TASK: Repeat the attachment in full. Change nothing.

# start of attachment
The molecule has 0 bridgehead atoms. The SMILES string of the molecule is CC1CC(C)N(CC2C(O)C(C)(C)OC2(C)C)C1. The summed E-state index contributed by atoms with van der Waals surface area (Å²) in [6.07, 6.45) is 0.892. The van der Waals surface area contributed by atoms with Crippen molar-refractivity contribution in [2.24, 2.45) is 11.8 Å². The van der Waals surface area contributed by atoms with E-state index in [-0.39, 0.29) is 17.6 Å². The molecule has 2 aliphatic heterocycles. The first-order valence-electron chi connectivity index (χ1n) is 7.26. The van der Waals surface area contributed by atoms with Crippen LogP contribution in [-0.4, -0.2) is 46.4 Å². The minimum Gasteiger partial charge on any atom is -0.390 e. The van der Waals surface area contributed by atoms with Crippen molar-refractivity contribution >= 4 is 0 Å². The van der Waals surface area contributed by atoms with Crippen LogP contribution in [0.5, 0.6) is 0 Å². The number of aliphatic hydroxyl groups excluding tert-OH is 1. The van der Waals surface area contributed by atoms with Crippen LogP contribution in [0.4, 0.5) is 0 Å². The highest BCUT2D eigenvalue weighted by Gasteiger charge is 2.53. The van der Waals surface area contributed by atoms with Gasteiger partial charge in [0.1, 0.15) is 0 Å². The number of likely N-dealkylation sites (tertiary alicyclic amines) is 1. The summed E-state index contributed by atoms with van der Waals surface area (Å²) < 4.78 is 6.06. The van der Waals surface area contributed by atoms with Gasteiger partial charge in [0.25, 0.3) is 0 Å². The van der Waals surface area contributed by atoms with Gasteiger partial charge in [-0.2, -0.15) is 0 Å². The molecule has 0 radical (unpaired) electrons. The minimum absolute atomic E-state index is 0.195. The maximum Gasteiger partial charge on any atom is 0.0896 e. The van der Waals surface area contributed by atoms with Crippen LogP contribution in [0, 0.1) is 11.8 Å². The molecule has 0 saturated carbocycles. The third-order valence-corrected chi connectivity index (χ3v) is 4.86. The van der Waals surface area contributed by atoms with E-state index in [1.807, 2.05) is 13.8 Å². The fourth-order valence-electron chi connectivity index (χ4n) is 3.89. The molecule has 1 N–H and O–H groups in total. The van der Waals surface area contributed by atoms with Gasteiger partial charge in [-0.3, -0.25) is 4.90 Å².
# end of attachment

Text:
The molecule has 0 bridgehead atoms. The SMILES string of the molecule is CC1CC(C)N(CC2C(O)C(C)(C)OC2(C)C)C1. The summed E-state index contributed by atoms with van der Waals surface area (Å²) in [6.07, 6.45) is 0.892. The van der Waals surface area contributed by atoms with Crippen molar-refractivity contribution in [2.24, 2.45) is 11.8 Å². The van der Waals surface area contributed by atoms with E-state index in [-0.39, 0.29) is 17.6 Å². The molecule has 2 aliphatic heterocycles. The first-order valence-electron chi connectivity index (χ1n) is 7.26. The van der Waals surface area contributed by atoms with Crippen LogP contribution in [-0.4, -0.2) is 46.4 Å². The minimum Gasteiger partial charge on any atom is -0.390 e. The van der Waals surface area contributed by atoms with Crippen molar-refractivity contribution >= 4 is 0 Å². The van der Waals surface area contributed by atoms with Crippen LogP contribution in [0.5, 0.6) is 0 Å². The number of aliphatic hydroxyl groups excluding tert-OH is 1. The van der Waals surface area contributed by atoms with Crippen LogP contribution in [0.4, 0.5) is 0 Å². The highest BCUT2D eigenvalue weighted by Gasteiger charge is 2.53. The van der Waals surface area contributed by atoms with Gasteiger partial charge in [0.1, 0.15) is 0 Å². The number of likely N-dealkylation sites (tertiary alicyclic amines) is 1. The summed E-state index contributed by atoms with van der Waals surface area (Å²) < 4.78 is 6.06. The van der Waals surface area contributed by atoms with Gasteiger partial charge in [0.25, 0.3) is 0 Å². The van der Waals surface area contributed by atoms with Gasteiger partial charge in [-0.2, -0.15) is 0 Å². The molecule has 0 radical (unpaired) electrons. The minimum absolute atomic E-state index is 0.195. The maximum Gasteiger partial charge on any atom is 0.0896 e. The van der Waals surface area contributed by atoms with Crippen LogP contribution in [0, 0.1) is 11.8 Å². The molecule has 0 saturated carbocycles. The third-order valence-corrected chi connectivity index (χ3v) is 4.86. The van der Waals surface area contributed by atoms with E-state index in [1.807, 2.05) is 13.8 Å². The fourth-order valence-electron chi connectivity index (χ4n) is 3.89. The molecule has 1 N–H and O–H groups in total. The van der Waals surface area contributed by atoms with Gasteiger partial charge in [-0.3, -0.25) is 4.90 Å².